Career and Technical Education (CTE), formerly known as Vo-Tech, gives students real-world, hands-on experience in a variety of employment fields and offers opportunities for dual credit courses and Industry-Recognized Credentials that can give students an advantage after graduation. In Missouri, about 65 percent of high school students are enrolled in at least one CTE course or program. Despite indicators of CTE success – 95 percent of 2017 CTE graduates are employed, in college or serving in the military – there is room for enrollment growth. 

The survey below asks questions about your general perception of CTE programs, including Agriculture, Business, Marketing, Health, Family and Consumer Sciences, Technical Sciences (e.g. Automotive, Collision Repair, Computer, Construction, Law Enforcement, Machining, Welding, etc.), and Project Lead The Way (PLTW) Choose questions that are appropriate for the way you identify yourself for the survey – student, parent, educator or business leader. If you fit into more than one of those groups, i.e. business leader and parent, please take the survey for each group, once from one perspective and once from the other. Please choose the answer that most closely represents your perceptions, ranging from strongly agree to strongly disagree or don’t know.

Please complete the survey by April 12. Thank you!

Question Title

* General Questions

  Strongly Agree Agree Somewhat Agree Somewhat Disagree Disagree Strongly Disagree Don't Know
Career and Technical Education can be a pathway into college for some students.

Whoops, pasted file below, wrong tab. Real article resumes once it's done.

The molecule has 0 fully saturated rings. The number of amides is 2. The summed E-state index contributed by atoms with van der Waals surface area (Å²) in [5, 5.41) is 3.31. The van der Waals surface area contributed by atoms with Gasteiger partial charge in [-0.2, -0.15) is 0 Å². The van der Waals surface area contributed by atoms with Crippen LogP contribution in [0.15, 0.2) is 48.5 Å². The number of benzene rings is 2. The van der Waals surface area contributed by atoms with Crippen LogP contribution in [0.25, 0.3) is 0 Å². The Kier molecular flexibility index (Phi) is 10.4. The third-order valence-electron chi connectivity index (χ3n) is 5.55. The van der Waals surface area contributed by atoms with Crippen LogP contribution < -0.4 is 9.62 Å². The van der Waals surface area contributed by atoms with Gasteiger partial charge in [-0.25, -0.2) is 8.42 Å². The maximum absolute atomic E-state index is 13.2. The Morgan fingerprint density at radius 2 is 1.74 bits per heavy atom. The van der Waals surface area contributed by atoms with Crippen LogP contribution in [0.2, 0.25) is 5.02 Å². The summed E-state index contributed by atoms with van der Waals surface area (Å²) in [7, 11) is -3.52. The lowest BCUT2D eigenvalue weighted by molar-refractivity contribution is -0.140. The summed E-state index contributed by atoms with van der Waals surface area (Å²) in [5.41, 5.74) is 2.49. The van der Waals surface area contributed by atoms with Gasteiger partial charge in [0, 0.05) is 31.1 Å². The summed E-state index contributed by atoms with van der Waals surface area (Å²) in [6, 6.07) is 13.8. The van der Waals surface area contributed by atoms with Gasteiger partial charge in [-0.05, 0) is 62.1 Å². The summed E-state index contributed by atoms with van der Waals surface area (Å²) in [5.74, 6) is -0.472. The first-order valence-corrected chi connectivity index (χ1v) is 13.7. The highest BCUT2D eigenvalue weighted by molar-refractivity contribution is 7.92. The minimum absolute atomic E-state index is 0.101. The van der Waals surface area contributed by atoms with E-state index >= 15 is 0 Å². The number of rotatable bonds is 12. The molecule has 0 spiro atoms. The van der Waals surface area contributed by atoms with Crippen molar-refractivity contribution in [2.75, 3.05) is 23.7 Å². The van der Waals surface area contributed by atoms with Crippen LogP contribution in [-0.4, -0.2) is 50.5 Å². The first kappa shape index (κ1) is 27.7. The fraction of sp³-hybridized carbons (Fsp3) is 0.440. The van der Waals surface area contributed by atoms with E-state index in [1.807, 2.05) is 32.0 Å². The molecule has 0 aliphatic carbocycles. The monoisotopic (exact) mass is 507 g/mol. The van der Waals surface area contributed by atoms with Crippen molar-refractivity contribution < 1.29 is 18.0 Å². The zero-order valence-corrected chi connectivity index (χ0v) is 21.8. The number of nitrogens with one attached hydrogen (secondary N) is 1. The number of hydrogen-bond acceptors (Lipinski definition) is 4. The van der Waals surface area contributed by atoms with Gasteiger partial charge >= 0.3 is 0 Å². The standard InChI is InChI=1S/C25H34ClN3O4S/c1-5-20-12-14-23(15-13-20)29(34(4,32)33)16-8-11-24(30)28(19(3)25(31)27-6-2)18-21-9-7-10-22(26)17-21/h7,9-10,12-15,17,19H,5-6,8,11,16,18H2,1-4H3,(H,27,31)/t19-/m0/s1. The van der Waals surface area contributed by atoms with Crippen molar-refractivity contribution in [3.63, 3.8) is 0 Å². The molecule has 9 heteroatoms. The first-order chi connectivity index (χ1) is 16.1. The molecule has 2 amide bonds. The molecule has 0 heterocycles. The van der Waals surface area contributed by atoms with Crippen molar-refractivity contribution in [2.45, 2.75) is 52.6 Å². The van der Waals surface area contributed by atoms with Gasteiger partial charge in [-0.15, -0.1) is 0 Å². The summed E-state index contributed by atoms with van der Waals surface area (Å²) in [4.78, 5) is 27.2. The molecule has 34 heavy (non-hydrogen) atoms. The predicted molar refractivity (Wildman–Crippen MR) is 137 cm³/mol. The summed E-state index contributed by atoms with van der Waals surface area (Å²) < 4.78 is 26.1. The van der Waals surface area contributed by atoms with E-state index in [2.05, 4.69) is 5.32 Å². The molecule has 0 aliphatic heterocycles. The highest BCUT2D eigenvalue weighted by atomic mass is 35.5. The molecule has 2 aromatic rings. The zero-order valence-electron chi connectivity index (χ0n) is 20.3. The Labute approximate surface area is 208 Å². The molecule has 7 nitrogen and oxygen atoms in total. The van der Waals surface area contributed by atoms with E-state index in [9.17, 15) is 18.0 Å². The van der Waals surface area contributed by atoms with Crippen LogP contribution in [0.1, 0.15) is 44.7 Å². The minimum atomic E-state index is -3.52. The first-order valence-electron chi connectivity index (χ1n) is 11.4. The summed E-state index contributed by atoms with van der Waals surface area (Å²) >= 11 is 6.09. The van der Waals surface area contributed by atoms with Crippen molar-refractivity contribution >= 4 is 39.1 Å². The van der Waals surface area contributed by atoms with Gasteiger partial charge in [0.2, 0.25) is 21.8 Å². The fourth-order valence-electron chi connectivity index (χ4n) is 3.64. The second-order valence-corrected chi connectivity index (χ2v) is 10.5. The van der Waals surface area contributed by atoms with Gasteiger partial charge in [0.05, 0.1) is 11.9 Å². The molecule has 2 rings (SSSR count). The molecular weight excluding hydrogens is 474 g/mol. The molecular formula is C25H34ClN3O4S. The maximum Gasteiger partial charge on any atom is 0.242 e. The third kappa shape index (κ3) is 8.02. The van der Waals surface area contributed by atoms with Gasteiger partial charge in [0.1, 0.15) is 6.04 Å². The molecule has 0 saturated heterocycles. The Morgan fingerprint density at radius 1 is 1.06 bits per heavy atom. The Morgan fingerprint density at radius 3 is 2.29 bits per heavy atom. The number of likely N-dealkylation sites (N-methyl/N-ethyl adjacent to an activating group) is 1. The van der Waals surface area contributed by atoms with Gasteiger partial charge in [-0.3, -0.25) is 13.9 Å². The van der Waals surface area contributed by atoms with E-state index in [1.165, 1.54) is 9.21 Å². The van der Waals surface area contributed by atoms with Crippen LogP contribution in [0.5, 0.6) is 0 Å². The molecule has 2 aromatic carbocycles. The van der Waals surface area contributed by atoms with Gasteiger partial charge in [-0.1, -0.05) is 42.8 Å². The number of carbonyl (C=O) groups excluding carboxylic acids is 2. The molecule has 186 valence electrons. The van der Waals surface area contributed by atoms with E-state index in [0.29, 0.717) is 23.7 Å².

Students taking CTE courses are socioeconomically and racially diverse.
CTE-related professions pay less than fields requiring a four-year degree.
The name “Career and Technical Education” has a negative connotation.
CTE tends to focus on students who probably won’t go to college.
Students in CTE programs are as respected as those who take more traditional classes.
CTE is just as important as subjects such as math, English, science and social studies.
Courses should be taught by combining classroom teaching with content about related careers.
Classes should teach students how to take what they learn and apply it to a real world situation.
The most important thing schools should do is to teach the skills needed in the workplace.
The most important thing schools should do is to teach courses that meet college entrance requirements.
The most important thing schools should do is to teach courses that meet high school graduation requirements.
Schools should work with local employers to stay in touch with what skills are needed in the workplace.
CTE courses should provide high-quality, work-based learning experiences.
The Department of Elementary and Secondary Education does not discriminate on the basis of race, color, religion, gender, national origin, age, or disability in its programs and activities. Inquiries related to Department programs and to the location of services, activities, and facilities that are accessible by persons with disabilities may be directed to the Jefferson State Office Building, Office of the General Counsel, Coordinator – Civil Rights Compliance (Title VI/Title IX/504/ADA/Age Act), 6th Floor, 205 Jefferson Street, P.O. Box 480, Jefferson City, MO 65102-0480; telephone number 573-526-4757 or TTY 800-735-2966; email: